Every so often, life slows us down and poses a very important question:
Where were you when the iPod was introduced?
To think, there was a day when mankind was forced to lay a needle on a large, circular vinyl sheet in order to hear music. It’s archaic. All this talk of 8-tracks and cassette tapes brings one back to the Stone Ages.
I made a few mixtapes in my day, but I was more of a CD baby. My earliest memories of compact disks take me back to Boys II Men, Skeelo, Mariah Carey, and Carmen (Who’s in the House?). I took my Discman everywhere. It really only skipped when you coughed or walked too fast, or moved around. I guess it skipped a lot, but I loved that thing.
iPods changed all that. CD’s still exist, for now, but the turnover rate for technology today is unbelievable. The moment something is introduced to the market there is already something better waiting to release. And companies keep churning it out because they know something:
We want more.
I remember the day I got my first iPod, the nano. It was the best thing ever. As I type this, my nano sits at the bottom of my car’s center console, hiding under old CD’s and things I have yet to throw away. Why? I have an iPhone now. My music plays through that; nano has been replaced. But my iPhone 4 shouldn’t get too comfy because I’m already waiting for the 5 to hit store shelves.
A few months ago, my friend posted a clip on Facebook from the movie Wall Street 2: Money Never Sleeps that, in my opinion, summarizes the state of our society.
How much money is enough? More.
How much success? More.
How many friends will it take to feel valued? More.
How much more validation do we need from family? More.
How much sex? More.
The answer is always more.
When you chase that thing down, when you finally catch up to it and hold it in your hands, just then you’ll spot something better running past your peripheral.
It’s exhausting. And for what? Is it worth it?
There is a story from the first century church that brings needed perspective. The first followers of Christ, the Apostles, were instructed by the Jewish leaders to stop talking about Jesus. In their opinion, he was dead and gone, and talking about him was disturbing the peace.
The apostles refused, so the Jewish leaders decided to kill them.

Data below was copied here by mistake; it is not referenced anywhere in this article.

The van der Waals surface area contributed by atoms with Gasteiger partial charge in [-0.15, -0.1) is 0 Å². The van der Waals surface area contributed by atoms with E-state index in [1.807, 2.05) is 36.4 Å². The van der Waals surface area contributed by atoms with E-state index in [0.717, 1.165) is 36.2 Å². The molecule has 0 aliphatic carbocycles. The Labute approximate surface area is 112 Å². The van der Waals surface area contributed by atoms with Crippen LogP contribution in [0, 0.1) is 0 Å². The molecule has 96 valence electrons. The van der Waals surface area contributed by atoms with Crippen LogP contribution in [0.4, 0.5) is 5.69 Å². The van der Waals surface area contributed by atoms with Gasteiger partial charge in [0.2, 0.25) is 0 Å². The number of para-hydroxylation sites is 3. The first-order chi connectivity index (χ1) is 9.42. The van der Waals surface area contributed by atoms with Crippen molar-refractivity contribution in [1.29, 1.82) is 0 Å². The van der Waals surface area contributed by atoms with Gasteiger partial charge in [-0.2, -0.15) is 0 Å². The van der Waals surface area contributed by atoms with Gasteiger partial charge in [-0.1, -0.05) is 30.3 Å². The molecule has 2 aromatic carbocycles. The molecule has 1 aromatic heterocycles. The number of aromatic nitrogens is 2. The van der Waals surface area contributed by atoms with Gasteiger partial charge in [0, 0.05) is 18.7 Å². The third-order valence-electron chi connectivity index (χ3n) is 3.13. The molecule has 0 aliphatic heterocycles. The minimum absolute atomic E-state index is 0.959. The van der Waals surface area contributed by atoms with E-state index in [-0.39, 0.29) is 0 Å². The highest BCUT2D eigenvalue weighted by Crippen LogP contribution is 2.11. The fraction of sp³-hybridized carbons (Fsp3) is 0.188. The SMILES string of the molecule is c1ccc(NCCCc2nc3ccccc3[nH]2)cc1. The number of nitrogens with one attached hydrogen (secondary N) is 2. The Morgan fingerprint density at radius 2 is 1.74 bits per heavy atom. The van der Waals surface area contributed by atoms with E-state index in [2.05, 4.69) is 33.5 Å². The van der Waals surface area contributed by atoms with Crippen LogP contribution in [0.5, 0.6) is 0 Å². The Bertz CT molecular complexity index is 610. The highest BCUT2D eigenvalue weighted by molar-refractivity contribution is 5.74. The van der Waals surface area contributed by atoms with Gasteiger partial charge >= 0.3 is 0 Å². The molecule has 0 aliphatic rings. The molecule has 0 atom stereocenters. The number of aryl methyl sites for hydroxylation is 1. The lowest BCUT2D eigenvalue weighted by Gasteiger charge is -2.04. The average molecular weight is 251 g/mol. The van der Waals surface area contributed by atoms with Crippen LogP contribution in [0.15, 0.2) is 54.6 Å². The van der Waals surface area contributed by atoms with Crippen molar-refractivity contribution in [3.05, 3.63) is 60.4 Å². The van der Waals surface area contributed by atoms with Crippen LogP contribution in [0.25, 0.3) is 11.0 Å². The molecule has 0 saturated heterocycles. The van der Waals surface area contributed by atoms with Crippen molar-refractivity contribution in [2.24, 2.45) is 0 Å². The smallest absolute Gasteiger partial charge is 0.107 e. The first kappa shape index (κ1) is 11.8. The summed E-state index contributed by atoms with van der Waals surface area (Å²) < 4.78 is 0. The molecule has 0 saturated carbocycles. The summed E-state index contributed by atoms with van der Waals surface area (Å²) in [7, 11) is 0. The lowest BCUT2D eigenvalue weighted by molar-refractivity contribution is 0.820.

One man, Gamaliel, came up with a cleaner solution. Essentially, the idea was, “Wait till something better comes along. They’ll drop the Jesus talk and pick up the next thing.” He even provided proof for his theory.
- Some time ago there was that fellow Theudas, who pretended to be someone great. About 400 others joined him, but he was killed, and all his followers went their various ways. The whole movement came to nothing.
- After him, at the time of the census, there was Judas of Galilee. He got people to follow him, but he was killed, too, and all his followers were scattered.
Basically, the Jesus buzz will fizzle out the same way. He thought they were just chasing the promise of more like everyone else. Life is boring. Why not follow a homeless magician? Pretty soon another act will show up, and that’ll be the end of it.
Gamaliel did end his remarks with this thought, however: But if it is from God, you will not be able to overthrow them. You may even find yourselves fighting against God!
It’s 2012 and Jesus is still the most influential person in human history. People are still reading his words, still being beaten and killed for spreading his message. It seems the hype never wore off.
What else has that staying power? Some cling to the thrill of the chase. Miley Cyrus steps to the mic to sing It’s the Climb, but if you chase it down, even with all the character building and lessons learned, if you reach the summit and all that stares back is the face of imminent death, who cares about the journey? I can think of a better use of time than a temporal search for meaning.
By all means, chase. But go for what matters. Love selflessly. Work to give more than you receive. Own stuff, cool stuff. Just make sure it doesn’t own you.
And most importantly, consider the possibility that there is a God who loves you to death (literally) and provides what nothing else can, true and lasting fulfillment.
Do you find yourself in the constant pursuit of more? Join the discussion below.
Photo Credit: Nathan Makan (Creative Commons)